Notes on being creative
March 31, 2011 2:42 PM   Subscribe

How to steal like an artist (and nine other things nobody told me).
posted by Brandon Blatcher (57 comments total) 142 users marked this as a favorite

 
Neat! I'm going to dress up like a comic book writer. To the Hat And Beard Shop!
posted by tumid dahlia at 2:44 PM on March 31, 2011 [2 favorites]


Agree with #4: use your hands. I have recently stopped using a computer for writing first drafts, they are all handwritten now, and my writing is going much better.
posted by acheekymonkey at 3:01 PM on March 31, 2011


"Write what you know" isn't about writing about your day at school, or life in [city you live in], or whatever. "Write what you know" means "Write about shit you understand well."

Tolkien didn't know any elves.

Lovecraft didn't worship any squid-headed gods.

Peter Watts doesn't hang out with murderous psychopaths at the bottom of the sea (AFAIK).

All of them just grounded their work in things they understood well, because (like telling the truth instead of lying) doing so makes it much easier to be consistent and coherent. If you have ideas involving things you don't understand, do yourself and your readers a favour and do some homework.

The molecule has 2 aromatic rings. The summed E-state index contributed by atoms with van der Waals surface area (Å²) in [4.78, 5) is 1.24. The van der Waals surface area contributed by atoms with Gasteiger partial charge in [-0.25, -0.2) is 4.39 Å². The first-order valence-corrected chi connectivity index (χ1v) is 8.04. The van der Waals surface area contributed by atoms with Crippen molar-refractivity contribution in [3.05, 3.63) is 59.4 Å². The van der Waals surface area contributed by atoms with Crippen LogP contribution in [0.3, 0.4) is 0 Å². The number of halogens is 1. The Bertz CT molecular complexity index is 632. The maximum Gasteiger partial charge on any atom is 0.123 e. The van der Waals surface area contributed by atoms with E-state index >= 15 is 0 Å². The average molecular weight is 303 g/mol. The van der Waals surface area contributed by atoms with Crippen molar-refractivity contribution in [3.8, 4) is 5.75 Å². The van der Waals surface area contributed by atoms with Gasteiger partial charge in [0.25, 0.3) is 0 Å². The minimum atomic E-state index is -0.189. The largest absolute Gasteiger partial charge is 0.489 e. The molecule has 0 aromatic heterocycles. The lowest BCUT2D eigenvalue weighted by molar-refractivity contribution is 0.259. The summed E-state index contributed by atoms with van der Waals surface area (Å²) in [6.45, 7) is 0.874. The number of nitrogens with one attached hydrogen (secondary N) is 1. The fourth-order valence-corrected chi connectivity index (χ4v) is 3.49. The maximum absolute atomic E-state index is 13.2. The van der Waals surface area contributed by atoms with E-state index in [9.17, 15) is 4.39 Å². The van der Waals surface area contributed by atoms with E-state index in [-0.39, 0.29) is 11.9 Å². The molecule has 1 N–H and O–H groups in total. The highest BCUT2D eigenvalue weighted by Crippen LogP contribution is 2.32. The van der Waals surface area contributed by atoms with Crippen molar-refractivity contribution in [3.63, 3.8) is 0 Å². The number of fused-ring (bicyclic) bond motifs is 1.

posted by Decimask at 3:04 PM on March 31, 2011 [4 favorites]


We are all the massive beneficiaries of millennia of accumulated human scientific knowledge and cultural output, and not one of us did anything do deserve a jot of it. We’re all just extremely lucky not to have been born cavemen. The greatest creative genius alive would be hard pressed to create a smiley faced smeared in dung on a tree trunk without that huge and completely undeserved inheritance.
posted by empath at 3:05 PM on March 31, 2011 [3 favorites]


(woops, meant to blockquote that)
posted by empath at 3:05 PM on March 31, 2011


Pretty good advice.
posted by localroger at 3:07 PM on March 31, 2011


Yeah, I just read this from other sources. I particularly liked the bit about writing the book you want to read. To some people I'd guess that falls into the "well, duh" category of advice, but it was unfortunately hard-learned for me when I started out.
posted by Bookhouse at 3:09 PM on March 31, 2011 [2 favorites]


Tolkien's work is grounded in philology and the way in which industrial and development devoured the english countryside.

You may be right about Lovecraft and Peter Watts. Perhaps.
posted by sebastienbailard at 3:11 PM on March 31, 2011 [2 favorites]


I like Austin Kleon. We talked about his Newspaper Blackout Poems site a while back.
posted by It's Raining Florence Henderson at 3:11 PM on March 31, 2011


Have done that teaching yoga for years. Teach the class I'd like to take. I am the one who has to hear myself speaking, ya know what I mean.
posted by goalyeehah at 3:11 PM on March 31, 2011 [2 favorites]


"Talent borrows. Genius steals." - panaceanot

Remember to wear sunscreen!
posted by panaceanot at 3:17 PM on March 31, 2011 [2 favorites]